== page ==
For Daughter Of Missing Hong Kong Bookseller, Activism Is Not A Choice

Oct 5, 2016
Originally published on October 6, 2016 6:24 pm

Angela Gui is sitting on the floor of her living room, stuffing clothes into a suitcase. Amid her master's degree studies and a part-time job helping one of her professors at the University of Warwick in the English Midlands, the history student has carved out a few days to spend in Geneva for human rights training.

"I think that's going to be really useful, because this is something I've been thrown into without any prior experience," says Gui, a soft-spoken 22-year-old who grew up in Sweden.

Until recently, Gui's life largely revolved around books and ideas. Gui's parents split up when she was young. For many years, she flew to Hong Kong to spend weeks with her father, Gui Minhai, who co-owned the Mighty Current publishing business and a bookstore.

Some of the books traded in gossip about China's Communist leaders. Even though the people of Hong Kong are supposed to be guaranteed free speech under a separate political system, Gui always worried about her dad.

"I asked him if he was sure that what he was doing was safe," she says. "Then he said, 'What I'm doing isn't illegal in Hong Kong and I am in Hong Kong. I've also got Swedish citizenship, so I don't see how they could try to punish me.'"

But punish him they did.

Last fall, Gui Minhai suddenly vanished from his vacation condo in Thailand, which seems to be an increasingly risky place for critics of the Chinese government. This week, Joshua Wong, one of the leaders of Hong Kong's 2014 pro-democracy Umbrella Movement, was detained on arrival in Bangkok, on his way to speak to university students. One of the student organizers said Thai authorities told him they'd received word from the Chinese government to block Wong's entry. Wong, who flew back to Hong Kong, said he was relieved to avoid the fate of booksellers like Gui Minhai.

Months after Gui disappeared from Thailand, he surfaced on Chinese state-run TV in tears. He made what most considered a forced confession related to an alleged traffic death more than a decade ago in Ningbo, a city south of Shanghai.

Angela, who is an only child, now splits her time studying for her master's in history and trying to help her father. That's required things that don't come naturally to someone rather shy — such as traveling to London and Washington to speak before lawmakers.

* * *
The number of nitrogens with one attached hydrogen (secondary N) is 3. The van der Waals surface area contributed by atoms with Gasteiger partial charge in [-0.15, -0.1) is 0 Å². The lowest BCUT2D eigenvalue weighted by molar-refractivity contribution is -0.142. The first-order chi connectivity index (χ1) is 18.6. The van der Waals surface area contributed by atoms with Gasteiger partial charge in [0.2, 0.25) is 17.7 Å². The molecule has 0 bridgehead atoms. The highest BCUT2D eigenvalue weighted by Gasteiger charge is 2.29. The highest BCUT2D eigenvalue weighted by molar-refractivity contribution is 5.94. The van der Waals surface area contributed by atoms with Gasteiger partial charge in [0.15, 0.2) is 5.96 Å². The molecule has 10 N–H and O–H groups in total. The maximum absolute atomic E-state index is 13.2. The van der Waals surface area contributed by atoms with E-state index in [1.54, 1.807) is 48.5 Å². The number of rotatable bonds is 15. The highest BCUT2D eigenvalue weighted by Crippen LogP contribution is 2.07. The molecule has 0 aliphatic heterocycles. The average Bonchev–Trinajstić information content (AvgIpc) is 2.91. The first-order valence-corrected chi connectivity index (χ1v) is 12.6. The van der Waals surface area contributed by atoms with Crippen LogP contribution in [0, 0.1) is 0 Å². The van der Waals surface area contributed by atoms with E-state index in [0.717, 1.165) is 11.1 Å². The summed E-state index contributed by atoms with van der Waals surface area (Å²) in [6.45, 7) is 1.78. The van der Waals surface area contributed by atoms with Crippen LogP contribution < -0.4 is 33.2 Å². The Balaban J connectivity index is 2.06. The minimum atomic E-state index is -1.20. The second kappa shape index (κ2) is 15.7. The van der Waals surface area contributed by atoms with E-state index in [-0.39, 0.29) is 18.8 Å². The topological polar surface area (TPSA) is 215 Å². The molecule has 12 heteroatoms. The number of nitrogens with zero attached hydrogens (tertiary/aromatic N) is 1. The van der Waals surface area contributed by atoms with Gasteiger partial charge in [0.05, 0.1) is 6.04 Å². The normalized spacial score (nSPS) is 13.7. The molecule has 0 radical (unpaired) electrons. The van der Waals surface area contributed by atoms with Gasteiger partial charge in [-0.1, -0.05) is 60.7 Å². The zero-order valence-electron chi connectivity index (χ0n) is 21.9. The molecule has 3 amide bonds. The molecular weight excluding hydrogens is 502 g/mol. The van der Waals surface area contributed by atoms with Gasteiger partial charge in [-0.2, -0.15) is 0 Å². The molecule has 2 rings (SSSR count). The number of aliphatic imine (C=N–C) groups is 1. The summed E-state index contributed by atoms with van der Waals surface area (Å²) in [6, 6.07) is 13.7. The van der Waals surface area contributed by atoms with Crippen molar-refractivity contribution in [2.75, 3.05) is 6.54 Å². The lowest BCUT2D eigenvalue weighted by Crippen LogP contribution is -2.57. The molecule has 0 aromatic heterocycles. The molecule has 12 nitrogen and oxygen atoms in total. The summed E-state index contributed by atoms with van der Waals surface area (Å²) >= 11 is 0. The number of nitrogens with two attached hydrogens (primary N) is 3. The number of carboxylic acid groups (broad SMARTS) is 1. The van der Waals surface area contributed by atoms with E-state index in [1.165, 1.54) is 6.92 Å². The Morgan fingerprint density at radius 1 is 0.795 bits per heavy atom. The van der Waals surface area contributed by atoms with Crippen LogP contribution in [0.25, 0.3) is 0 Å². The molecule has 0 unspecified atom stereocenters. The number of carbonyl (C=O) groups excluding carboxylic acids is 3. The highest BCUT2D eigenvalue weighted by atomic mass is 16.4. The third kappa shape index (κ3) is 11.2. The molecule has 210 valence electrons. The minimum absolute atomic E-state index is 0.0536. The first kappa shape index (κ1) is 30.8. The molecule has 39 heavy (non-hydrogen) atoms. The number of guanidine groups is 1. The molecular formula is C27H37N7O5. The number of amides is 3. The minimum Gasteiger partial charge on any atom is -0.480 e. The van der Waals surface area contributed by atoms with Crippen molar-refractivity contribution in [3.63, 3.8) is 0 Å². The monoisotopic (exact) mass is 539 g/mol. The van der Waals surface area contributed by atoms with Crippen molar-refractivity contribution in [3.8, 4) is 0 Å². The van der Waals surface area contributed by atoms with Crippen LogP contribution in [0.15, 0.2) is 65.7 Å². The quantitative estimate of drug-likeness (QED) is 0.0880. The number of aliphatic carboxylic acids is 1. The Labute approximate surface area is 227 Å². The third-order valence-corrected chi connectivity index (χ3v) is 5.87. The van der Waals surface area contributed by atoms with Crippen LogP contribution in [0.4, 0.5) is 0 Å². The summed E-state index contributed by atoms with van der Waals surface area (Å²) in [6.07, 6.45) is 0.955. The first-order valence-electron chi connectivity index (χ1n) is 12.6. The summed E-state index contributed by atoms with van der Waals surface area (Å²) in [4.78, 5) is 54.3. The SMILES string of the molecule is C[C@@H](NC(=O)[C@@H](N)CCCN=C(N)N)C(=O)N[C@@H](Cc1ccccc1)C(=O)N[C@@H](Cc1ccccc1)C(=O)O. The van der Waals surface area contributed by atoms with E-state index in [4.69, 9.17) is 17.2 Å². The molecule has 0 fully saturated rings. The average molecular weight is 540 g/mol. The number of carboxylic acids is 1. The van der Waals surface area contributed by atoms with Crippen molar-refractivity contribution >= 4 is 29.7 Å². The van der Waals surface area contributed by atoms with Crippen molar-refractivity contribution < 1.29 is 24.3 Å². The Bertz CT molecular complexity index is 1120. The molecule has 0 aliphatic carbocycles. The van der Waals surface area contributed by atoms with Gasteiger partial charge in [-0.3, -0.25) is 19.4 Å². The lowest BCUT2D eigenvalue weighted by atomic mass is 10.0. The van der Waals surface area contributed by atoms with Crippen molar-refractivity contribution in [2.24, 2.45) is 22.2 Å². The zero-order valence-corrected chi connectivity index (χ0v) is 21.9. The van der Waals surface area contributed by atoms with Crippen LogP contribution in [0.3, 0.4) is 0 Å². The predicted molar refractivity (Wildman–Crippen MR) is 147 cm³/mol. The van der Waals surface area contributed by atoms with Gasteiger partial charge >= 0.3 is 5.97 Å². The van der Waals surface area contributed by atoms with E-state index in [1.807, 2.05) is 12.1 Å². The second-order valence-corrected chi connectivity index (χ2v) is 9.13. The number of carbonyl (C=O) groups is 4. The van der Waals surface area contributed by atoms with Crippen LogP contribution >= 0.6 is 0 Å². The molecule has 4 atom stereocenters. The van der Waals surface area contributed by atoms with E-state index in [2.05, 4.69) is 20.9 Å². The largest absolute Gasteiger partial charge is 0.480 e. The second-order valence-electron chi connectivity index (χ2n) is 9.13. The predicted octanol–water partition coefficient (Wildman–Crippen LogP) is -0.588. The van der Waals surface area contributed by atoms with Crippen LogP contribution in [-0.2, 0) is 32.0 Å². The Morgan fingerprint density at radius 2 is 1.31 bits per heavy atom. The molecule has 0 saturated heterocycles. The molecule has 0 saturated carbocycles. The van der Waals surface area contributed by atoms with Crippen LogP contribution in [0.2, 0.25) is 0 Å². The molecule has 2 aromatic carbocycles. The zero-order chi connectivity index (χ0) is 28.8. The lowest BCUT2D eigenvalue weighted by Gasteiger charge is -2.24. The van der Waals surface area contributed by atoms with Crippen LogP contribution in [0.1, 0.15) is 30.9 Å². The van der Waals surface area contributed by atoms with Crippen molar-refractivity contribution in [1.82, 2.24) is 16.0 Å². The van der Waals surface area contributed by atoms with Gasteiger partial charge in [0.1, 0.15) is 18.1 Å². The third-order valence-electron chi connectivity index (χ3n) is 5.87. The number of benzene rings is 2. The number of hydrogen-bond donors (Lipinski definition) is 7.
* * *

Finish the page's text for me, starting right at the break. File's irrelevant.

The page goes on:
"As a university student, I never would have thought I'd find myself testifying before the U.S. Congress," she said during an address this year on Capitol Hill, "and certainly not under circumstances like these."

Her most pressing current task: finding legal help for her father in mainland China. That hasn't been easy, either, in part because the government has been jailing the country's top human rights attorneys.

"Nobody's allowed to visit my dad," Gui says. "So he can't sign a paper saying he wants to hire somebody to represent him. So I will have to do that. At present, I'm not sure exactly what I need to do."

Sarah Brooks, program manager with the International Service for Human Rights, a nonprofit with offices in Geneva, is hosting Gui for several days. Brooks says her organization helps human rights defenders navigate the United Nations and figure out how it can best help them press their cases.

"The U.N. is completely public and open and available and entirely confusing," says Brooks. "Angela has already done an amazing job of identifying one part of the U.N. system" that might be able to help. Brooks says if the U.N. Working Group on Enforced or Involuntary Disappearances would consider the case of Gui Minhai and make a ruling, that could help force the Chinese government to reveal where he is being held, which has remained a mystery.

Strolling through her university campus in Coventry, Gui says her father's detention and her own accidental activism have changed her.

"I've grown a lot, maybe I've grown more cynical," she says. "I used to think this kind of thing couldn't happen to me or anyone I knew."

It's also changed the way she sees the world, and her place in it.